RFO1, RPW8, and WRR4, three NBS–LRR genes from Arabidopsis, conferred resistance against Fusarium and powdery mildew fungi [12,13]. Heterologous expression of Arabidopsis WRR4 in Brassica improved the resistance of transgenic lines to Albugo candida [14]. The function of at least 350 NBS–LRR genes was studied in rice [1519]. Results showed that rice NBS–LRR genes played a crucial role in blast resistance. Moreover, overexpression of M. truncatula RCT1 (TNL gene) in Medicago sativa could confer broad-spectrum resistance to anthracnose [20]. The expression of a cultivated peanut CNL gene was increased upon Aspergillus flavus infection, suggesting its roles in disease resistance [21].

Peanut (Arachis hypogaea L.), an important food and oil crop, is grown throughout the tropics and subtropics. Cultivated peanut is an allotetraploid (AABB genome) [22]. Its ancestral species are most likely the diploid Arachis duranensis and Arachis ipaënsis, which contributed the A and B subgenomes, respectively [2326]. Previous studies showed that disease resistance of wild peanut was higher than that of cultivated peanut [2729]. A. flavus can infect cultivated peanut before and after harvest [30] and produces carcinogenic mycotoxins, known as aflatoxins, which are toxic to both animal and human. Some peanut germplasms from China showed high resistance to Aspergillus colonization [31]. Identification and characterization of genes from wild or cultivated peanut for resistance to A. flavus is important for peanut breeding. The released whole genome sequences of A. duranensis and A. ipaënsis [32] allowed for systematic analysis of NBS–LRR genes in peanut. In this study, we identified NBS–LRR genes from A. duranensis and A. ipaënsis genomes using a bioinformatics approach. The chromosomal location, gene clusters, and phylogenetic relationships of these genes were analyzed. The expression of NBS–LRR genes in A. duranensis and cultivated peanut (Luhua 14) was analyzed after A. flavus infection.

Materials and methods

Sequence retrieval

The genome sequences of A. duranensis and A. ipaënsis have been released (http://peanutbase.org) [32]. The hidden Markov model (HMM) profile of the NB–APAF-1, R proteins, and CED-4 (ARC) domain (PF00931) was downloaded from the Pfam database (http://pfam.janelia.org). NBS–LRR proteins from two wild peanut were extracted using HMMER [33] and in-house Perl script. TIR, NBS, and LRR domains were confirmed in the Pfam database. The CC domain was surveyed using Paircoil2 (http://groups.csail.mit.edu/cb/paircoil2/). The P-score cutoff was 0.03.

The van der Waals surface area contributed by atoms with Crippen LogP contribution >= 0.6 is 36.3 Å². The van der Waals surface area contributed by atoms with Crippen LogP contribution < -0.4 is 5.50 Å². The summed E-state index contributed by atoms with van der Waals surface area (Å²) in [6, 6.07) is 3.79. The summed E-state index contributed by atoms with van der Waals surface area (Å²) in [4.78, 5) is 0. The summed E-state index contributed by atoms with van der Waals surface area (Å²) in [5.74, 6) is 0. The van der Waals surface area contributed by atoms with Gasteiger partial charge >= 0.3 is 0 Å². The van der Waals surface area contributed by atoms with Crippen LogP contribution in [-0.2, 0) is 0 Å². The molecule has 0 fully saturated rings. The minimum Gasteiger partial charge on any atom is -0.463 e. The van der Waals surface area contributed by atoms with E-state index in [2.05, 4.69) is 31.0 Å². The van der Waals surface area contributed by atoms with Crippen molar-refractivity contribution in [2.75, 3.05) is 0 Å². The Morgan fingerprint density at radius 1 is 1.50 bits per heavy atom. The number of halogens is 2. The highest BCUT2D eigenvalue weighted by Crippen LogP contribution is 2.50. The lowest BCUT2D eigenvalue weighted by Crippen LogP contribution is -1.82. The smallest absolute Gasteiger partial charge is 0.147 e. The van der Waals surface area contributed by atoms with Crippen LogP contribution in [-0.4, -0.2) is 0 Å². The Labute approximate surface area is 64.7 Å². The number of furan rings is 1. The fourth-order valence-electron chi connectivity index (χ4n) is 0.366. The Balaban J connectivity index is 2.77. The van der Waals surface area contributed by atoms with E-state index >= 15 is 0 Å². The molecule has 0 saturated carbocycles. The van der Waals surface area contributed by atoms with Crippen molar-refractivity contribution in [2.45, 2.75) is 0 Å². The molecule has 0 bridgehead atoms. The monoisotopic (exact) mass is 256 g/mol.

Phylogenetic relationships

Multiple sequence alignment of CNL and TNL full-length proteins from A. duranensis and A. ipaënsis was performed using MAFFT 7.0 [34]. A phylogenetic tree was constructed by MEGA 6.0 [35] using maximum likelihood (ML) with the Jones-Taylor-Thornton model and neighbor-joining (NJ) based on 1,000 replicates. If two genes from different species were clustered in pairs in the phylogenetic tree, these genes were considered as orthologous genes; if two genes from one species were clustered in pairs in the phylogenetic tree, these genes were considered as paralogous genes [36,37].

Protein sequences were converted into the corresponding nucleotide sequences by PAL2NAL [38]. PAML 4.0 [39] was used to calculate the Ka/Ks (nonsynonymous/synonymous) ratio. Generally, Ka/Ks = 1, >1, and <1 indicate neutral, positive, and purifying selection, respectively.

Chromosomal location

The chromosomal location of NBS–LRR genes in A. duranensis and A. ipaënsis was obtained from peanutbase (http://peanutbase.org/). The map was generated by Circos v0.69 [40].

Gene selection and qRT-PCR primer design

We analyzed the gene expression profile of a cultivated peanut after A. flavus infection (unpublished data) and found that the expression of some NBS–LRR genes responded to A. flavus infection. Here, we selected six highly expressed NBS–LRR genes for qRT-PCR analysis.

We used the sum of A. duranensis and A. ipaënsis sequences as the cultivated peanut genome because the complete genome of cultivated peanut has not been sequenced, and the sum of these two diploid genome sizes is equal to the genome size of cultivated peanut [32,41]. We designed primers for amplification of the A. duranensis sequences and their orthologous genes in cultivated peanut. qRT-PCR primers were designed based on the A. duranensis genome sequence using Beacon Designer 8.0. Primer information is provided in S1 Table. The actin gene was used as a reference gene for quantification [42].

Inoculation of A. flavus

The A. flavus inoculation method was described by Zhang et al. [30]. Briefly, mature peanut seeds were surface-sterilized and cultivated on moist filter paper at 28°C for three days. The germinated peanut seeds were inoculated by immersing them in an A. flavus suspension of approximately 3 × 107 spores/ml. Seeds immersed in sterile distilled water were used as the control. Seeds were placed in Petri dishes at 28°C and were harvested 1, 3, 5, and 7 days after treatment.

RNA isolation and gene expression analysis